08/18/2014 08:40 AM
Scientists Say Greenhouse Gas Emissions Cont Wreak Havoc on Climate
EcoWatch: Two new scientific studies, reported by Climate News Network, have added still more links between human-caused release of greenhouse gases and climate change. In Austria, scientist Ben Marzeion of University of Innsbruck’s Institute of Meteorology and Geophysics was part of a team that tracked changes in glaciers around the world between 1851 and 2010, using 19th-century photos and paintings as a baseline. Computer models allowed them to take into account natural factors like volcanic eruptions...


08/18/2014 07:35 AM
Fracking the Arctic
Yale Environment 360: Among the dozens of rivers that flow unfettered through the Canadian North, the Natla and the Keele may be the most picturesque and culturally important. They are especially significant to the Dene people of the Sahtu region, which straddles the Arctic Circle in the Northwest Territories. Both of the rivers flow crystal clear out of the Mackenzie Mountains along the Yukon/Northwest Territories border before coming together in their final course to the Mackenzie River. For hundreds--if not thousands--of...


08/18/2014 10:02 AM
Recent Glacier Losses Are Mostly Driven by Human Activity, Study Says
Yale Environment 360: Roughly one-quarter of the global glacier mass loss between the years 1851 and 2010 can be attributed to human activities, and that fraction increased to more than two-thirds between 1991 and 2010, according to research published in the journal Science. The study is the first to document the extent of human contribution to glacier mass loss, which is driven by both naturally caused climate factors, such as fluctuations in solar radiation, and anthropogenic influences. “In the 19th and first half...


08/18/2014 12:51 AM
Canada: A Gallon Of Tar Sands Oil Can Send An EV Over 30 Miles
Clean Technica: The Alberta tar sands are an all-around environmental disaster, though its defenders will claim that the energy wrung out of the ground is worth it. A new report published over at Hybrid Cars, however, reveals that the energy it takes to produce just one gallon of gasoline from the Canadian tar sands could propel an electric car or plug-in hybrid for more than 30 miles. I’ll readily admit that math isn’t my strong point, and as with any report or study on energy consumption, the Devil is in the...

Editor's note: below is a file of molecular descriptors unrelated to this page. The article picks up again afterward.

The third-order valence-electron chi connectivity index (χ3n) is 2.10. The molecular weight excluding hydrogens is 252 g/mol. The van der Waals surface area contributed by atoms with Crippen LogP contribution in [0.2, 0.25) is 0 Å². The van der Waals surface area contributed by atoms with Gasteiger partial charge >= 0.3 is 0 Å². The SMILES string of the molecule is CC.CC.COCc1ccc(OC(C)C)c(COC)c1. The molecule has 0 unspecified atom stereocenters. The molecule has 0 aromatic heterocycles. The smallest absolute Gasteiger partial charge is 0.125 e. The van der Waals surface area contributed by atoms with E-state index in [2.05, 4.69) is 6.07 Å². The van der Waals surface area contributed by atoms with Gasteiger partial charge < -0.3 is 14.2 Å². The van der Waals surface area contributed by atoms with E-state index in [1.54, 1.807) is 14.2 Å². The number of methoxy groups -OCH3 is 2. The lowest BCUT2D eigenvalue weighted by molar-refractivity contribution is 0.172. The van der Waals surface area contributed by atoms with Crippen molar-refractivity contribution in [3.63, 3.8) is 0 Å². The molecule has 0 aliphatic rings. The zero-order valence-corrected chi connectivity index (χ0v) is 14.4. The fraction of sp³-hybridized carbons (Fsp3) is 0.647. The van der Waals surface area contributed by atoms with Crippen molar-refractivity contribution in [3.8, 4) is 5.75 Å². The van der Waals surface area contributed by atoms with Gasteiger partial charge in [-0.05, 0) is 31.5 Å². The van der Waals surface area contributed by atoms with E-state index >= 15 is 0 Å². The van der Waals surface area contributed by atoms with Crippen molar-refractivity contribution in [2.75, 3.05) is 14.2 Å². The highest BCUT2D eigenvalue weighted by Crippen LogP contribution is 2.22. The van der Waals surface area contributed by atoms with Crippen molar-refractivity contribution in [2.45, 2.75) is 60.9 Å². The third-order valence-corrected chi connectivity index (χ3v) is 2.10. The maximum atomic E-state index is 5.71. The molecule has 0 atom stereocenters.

08/18/2014 03:50 AM
Scottish North Sea oil reserves six times higher than estimated
Blue and Green: A new report from business organisation N-56 has said that revenue from oil in the Scottish North Sea could be as high as £365 billion over the next few decades, rather than the £57 billion previously estimated. The study argues that the figures put forward by the Office for Budget Responsibility (OBR) for oil revenue for the next 30 years are far too pessimistic compared to the industry’s forecast. If measures to maximise profits are put in place, such as a new tax regime and the creation...


08/18/2014 09:13 AM
Half of world could face extreme water scarcity by 2095
Blue and Green: Without climate change mitigation policies, half of the world could face extreme water scarcity before the end of the century, a study has found. However, researchers from the Pacific Northwest National Laboratory (PNNL) also warned that poorly planned policies could exacerbate the crisis. The study, which was carried out with the help of the Joint Global Change Research Institute, is comprehensive and used unique modelling technology. The model linked economic, energy, land-use and climate systems...